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Five Minutes With is a series of interviews with contemporary poets from India. 

 Nabina Das has authored five books of poetry and fiction. Her poems appear in Poetry, Prairie Schooner, Indian Literature, Caravan, Poetry at Sangam, The Indian Quarterly, Economic and Political Weekly, Dhaka Tribune, The Yellow Nib Anthology, and Six Seasons Review, among several others. Her latest poetry collection is SANSKARNAMA (Red River, 2017, India). A 2012 Charles Wallace, a 2012 Sangam House, and a 2011 NYS Summer Writers Institute creative writing alumna, Nabina writes and translates occasionally in English, Assamese and Bengali. She has been a writer-in-residence at Jawaharlal Nehru University (JNU), Delhi, has lectured and read in universities in India, the UK and the USA, and is a Creative Writing instructor in classrooms and workshops. An MFA in Poetry from Rutgers University (Camden, NJ), and a Masters in Linguistics from JNU, Delhi, Nabina has worked in journalism and media for about 10 years, and is the co-editor of 40 under 40, an anthology of post-globalisation poetry (Poetrywala, 2016, India).

Photo of Nabina Das

What prompted your interest in poetry?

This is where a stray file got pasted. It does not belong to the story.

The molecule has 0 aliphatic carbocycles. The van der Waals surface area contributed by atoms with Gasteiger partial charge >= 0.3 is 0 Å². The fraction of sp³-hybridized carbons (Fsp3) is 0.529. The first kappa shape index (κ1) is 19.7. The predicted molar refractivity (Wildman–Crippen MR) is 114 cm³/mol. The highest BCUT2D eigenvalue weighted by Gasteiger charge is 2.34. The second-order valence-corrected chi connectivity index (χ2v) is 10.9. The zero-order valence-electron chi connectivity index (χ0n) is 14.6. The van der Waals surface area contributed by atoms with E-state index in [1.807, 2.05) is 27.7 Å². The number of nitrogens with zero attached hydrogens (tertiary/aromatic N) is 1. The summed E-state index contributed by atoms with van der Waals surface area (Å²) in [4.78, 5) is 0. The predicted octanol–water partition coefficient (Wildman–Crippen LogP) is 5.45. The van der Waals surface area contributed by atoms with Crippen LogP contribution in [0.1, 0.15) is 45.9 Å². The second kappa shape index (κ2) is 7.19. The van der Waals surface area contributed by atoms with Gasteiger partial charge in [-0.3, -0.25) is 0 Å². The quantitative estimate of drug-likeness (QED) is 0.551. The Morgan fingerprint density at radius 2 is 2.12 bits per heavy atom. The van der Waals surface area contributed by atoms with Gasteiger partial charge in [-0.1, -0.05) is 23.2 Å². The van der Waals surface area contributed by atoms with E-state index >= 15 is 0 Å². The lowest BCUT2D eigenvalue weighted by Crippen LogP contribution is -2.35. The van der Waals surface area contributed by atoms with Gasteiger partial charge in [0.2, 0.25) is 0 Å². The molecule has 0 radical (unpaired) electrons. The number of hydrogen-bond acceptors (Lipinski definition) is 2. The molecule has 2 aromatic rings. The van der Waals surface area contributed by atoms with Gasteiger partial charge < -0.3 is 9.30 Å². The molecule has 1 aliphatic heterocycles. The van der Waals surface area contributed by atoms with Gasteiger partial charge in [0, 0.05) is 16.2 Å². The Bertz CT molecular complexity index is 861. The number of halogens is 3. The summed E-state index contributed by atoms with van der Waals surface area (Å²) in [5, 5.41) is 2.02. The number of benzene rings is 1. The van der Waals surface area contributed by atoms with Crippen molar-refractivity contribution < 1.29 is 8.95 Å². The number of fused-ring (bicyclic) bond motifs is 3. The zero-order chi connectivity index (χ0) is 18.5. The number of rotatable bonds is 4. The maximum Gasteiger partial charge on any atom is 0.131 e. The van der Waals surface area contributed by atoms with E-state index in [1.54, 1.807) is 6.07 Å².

I’m thinking of an apt response. What makes people interested in a stunning sunset? I’m taking off of Susan Sontag’s observation in “An Argument Against Beauty”. This is what poetry elicits too. It arrests our senses even when we aren’t matured enough to grasp the intricacies of the craft of poetry. It could be the literary craziness at home my parents encouraged, or just the way folks around me beat all odds. My childhood has been spent reading Kazi Nazrul Islam, Rabindranath Tagore, Toru Dutt, Nazim Hikmet, Kamala Das, Sarojini Naidu, Subhash Mukhopadhyaya, Sananta Tanty, Faiz Ahmed Faiz, Langston Hughes, and many more. Later, the Anglo-Saxon canon was available via the Indian school system. That was successfully sidelined — albeit temporarily — as I ventured on to explore more poetry in Indian languages as well as in English by Indian poets. Our postcolonial history and political challenges prompt me to keep poetry in my arsenal.

What are you reading?